A recent study by the National Oceanography Centre (NOC), found there is at least 10 times more plastic in the Atlantic than previously thought. The mass of ‘invisible’ microplastics found in the upper waters of the Atlantic Ocean is approximately 12- 21 million tonnes.
Our latest #microplastics study identified plastic contaminants in seawater samples using state-of-the-art spectroscopic imaging techniques – and estimated there is at least 10x more plastic in the Atlantic than previously thought https://t.co/rr0Q9M55Sj #marinescience [no audio] pic.twitter.com/dq5mOx4J07— Oceanography Centre (@NOCnews) August 19, 2020
“Previously, we couldn’t balance the mass of floating plastic we observed with the mass we thought had entered the ocean since 1950. This is because earlier studies hadn’t been measuring the concentrations of ‘invisible’ microplastic particles beneath the ocean surface. Our research is the first to have done this across the entire Atlantic, from the UK to the Falklands,” says lead author of the paper, Dr. Katsiaryna Pabortsava.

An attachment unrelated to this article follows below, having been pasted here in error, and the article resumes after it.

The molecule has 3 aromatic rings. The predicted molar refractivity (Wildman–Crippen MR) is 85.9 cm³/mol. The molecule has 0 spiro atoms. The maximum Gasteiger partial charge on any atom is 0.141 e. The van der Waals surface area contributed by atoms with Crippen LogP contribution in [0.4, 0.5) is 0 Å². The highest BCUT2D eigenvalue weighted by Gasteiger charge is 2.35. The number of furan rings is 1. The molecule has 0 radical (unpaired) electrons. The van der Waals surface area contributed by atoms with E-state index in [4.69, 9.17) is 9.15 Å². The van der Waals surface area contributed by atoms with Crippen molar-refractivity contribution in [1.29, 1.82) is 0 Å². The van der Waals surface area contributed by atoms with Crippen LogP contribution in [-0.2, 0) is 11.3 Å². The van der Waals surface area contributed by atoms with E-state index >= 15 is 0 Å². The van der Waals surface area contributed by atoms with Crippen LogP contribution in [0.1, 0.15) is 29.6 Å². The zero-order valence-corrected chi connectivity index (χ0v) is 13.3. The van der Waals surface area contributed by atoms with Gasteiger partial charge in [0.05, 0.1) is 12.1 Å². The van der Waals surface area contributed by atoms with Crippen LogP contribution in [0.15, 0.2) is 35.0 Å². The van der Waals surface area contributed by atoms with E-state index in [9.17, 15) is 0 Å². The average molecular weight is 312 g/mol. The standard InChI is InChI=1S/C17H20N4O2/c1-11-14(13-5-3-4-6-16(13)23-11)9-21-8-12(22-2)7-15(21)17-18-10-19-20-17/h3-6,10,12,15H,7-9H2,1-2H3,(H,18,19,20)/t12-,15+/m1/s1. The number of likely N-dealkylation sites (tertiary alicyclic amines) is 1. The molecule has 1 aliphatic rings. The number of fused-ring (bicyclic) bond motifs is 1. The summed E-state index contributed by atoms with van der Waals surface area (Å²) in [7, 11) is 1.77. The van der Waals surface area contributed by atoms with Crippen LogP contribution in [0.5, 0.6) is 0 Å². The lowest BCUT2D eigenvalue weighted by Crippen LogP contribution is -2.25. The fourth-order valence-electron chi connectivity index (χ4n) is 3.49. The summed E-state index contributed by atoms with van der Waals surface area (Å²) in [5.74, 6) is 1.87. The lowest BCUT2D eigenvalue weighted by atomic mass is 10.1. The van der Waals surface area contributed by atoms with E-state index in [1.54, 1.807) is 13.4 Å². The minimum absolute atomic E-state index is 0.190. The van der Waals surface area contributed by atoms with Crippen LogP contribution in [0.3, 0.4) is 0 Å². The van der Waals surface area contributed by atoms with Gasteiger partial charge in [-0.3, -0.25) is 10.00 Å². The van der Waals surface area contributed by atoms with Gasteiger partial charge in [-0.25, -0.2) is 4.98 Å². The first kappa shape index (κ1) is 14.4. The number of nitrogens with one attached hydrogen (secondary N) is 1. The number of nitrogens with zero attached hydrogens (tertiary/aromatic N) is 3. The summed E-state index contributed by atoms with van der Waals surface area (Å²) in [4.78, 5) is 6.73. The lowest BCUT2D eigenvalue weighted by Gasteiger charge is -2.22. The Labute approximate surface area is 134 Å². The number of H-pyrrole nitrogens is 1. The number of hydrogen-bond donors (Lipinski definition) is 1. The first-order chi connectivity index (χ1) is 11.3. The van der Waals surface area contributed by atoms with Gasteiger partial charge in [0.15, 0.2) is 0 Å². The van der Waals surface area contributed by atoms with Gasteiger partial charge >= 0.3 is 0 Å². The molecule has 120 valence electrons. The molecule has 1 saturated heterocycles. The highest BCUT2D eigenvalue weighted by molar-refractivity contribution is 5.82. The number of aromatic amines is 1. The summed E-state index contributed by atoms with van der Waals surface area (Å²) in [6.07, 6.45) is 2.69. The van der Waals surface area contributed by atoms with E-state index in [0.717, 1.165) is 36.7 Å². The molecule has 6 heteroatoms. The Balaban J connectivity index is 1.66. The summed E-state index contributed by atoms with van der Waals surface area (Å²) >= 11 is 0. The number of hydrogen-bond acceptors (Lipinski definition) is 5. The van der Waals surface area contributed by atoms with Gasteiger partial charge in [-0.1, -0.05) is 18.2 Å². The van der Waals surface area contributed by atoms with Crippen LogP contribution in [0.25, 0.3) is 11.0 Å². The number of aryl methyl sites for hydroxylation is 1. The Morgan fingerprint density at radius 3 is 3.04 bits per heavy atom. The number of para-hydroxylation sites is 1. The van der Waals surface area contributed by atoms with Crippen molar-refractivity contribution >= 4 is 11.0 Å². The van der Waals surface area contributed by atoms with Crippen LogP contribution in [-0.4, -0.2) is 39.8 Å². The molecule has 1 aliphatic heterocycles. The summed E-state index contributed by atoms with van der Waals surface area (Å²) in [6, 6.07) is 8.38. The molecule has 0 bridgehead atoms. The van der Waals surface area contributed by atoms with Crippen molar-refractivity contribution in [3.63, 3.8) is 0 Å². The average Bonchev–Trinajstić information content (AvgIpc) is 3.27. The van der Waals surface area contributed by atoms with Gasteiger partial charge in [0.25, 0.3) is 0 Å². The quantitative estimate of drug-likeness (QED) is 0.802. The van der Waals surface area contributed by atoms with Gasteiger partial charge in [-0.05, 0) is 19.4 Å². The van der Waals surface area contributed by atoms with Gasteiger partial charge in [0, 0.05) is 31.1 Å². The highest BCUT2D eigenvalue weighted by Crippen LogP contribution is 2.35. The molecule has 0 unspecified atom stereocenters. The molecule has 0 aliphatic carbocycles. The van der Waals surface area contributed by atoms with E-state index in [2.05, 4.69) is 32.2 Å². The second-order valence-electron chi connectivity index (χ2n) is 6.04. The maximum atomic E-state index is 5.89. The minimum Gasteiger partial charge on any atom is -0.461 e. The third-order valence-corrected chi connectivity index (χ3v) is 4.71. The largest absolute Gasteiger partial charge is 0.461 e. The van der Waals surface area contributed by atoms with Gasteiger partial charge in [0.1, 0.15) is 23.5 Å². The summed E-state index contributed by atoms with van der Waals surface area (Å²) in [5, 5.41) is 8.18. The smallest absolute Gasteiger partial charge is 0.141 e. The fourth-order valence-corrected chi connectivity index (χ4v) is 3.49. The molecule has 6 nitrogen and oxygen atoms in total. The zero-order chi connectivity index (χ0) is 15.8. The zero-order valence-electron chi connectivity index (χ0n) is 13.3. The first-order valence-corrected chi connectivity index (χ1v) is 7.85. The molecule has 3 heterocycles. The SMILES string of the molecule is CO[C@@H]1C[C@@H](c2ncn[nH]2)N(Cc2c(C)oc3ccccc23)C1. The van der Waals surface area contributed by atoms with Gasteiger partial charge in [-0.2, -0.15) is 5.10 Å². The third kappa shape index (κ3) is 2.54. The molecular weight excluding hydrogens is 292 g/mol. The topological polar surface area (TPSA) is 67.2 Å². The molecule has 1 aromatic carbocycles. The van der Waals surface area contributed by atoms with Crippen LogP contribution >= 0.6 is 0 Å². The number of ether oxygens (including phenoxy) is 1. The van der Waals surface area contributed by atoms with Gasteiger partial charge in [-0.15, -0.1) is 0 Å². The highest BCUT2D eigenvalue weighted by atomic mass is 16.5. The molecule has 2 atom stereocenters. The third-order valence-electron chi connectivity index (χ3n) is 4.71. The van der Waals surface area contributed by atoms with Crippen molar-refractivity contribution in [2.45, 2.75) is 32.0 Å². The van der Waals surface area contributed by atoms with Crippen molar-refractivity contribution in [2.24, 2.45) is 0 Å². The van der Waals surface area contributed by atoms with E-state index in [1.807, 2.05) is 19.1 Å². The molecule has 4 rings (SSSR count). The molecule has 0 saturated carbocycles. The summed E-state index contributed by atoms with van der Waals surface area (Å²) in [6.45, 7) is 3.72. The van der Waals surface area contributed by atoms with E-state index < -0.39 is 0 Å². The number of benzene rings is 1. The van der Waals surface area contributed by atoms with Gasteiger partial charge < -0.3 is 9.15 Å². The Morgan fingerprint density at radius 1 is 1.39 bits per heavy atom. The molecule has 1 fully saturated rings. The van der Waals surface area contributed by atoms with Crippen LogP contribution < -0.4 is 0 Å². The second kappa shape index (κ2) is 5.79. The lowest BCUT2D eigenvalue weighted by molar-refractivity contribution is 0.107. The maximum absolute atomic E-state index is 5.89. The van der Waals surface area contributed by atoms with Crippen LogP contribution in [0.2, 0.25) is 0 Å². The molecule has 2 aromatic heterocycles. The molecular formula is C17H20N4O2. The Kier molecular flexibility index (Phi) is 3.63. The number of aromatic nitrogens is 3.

This study, however, only measured the three most common types of microplastic in the upper levels of the ocean. The researchers estimate that the Atlantic’s total plastic load is closer to 200 million tonnes (approximately 220.4 million U.S. tons). That is much higher than the previous estimate of 17 million to 47 million tonnes (approximately 19 to 52 million U.S. tons) of plastic released into the Atlantic between 1950 and 2015, reports EcoWatch.
Hopefully, with this new research, policymakers can make moves to stop plastic pollution that is harming marine life, the environment, and ultimately us.
According to The Guardian, in order for policymakers to stop plastic reaching the oceans – where it stays for decades, breaking up into smaller and smaller particles – they need a better understanding of the sources, and how it behaves once in the water.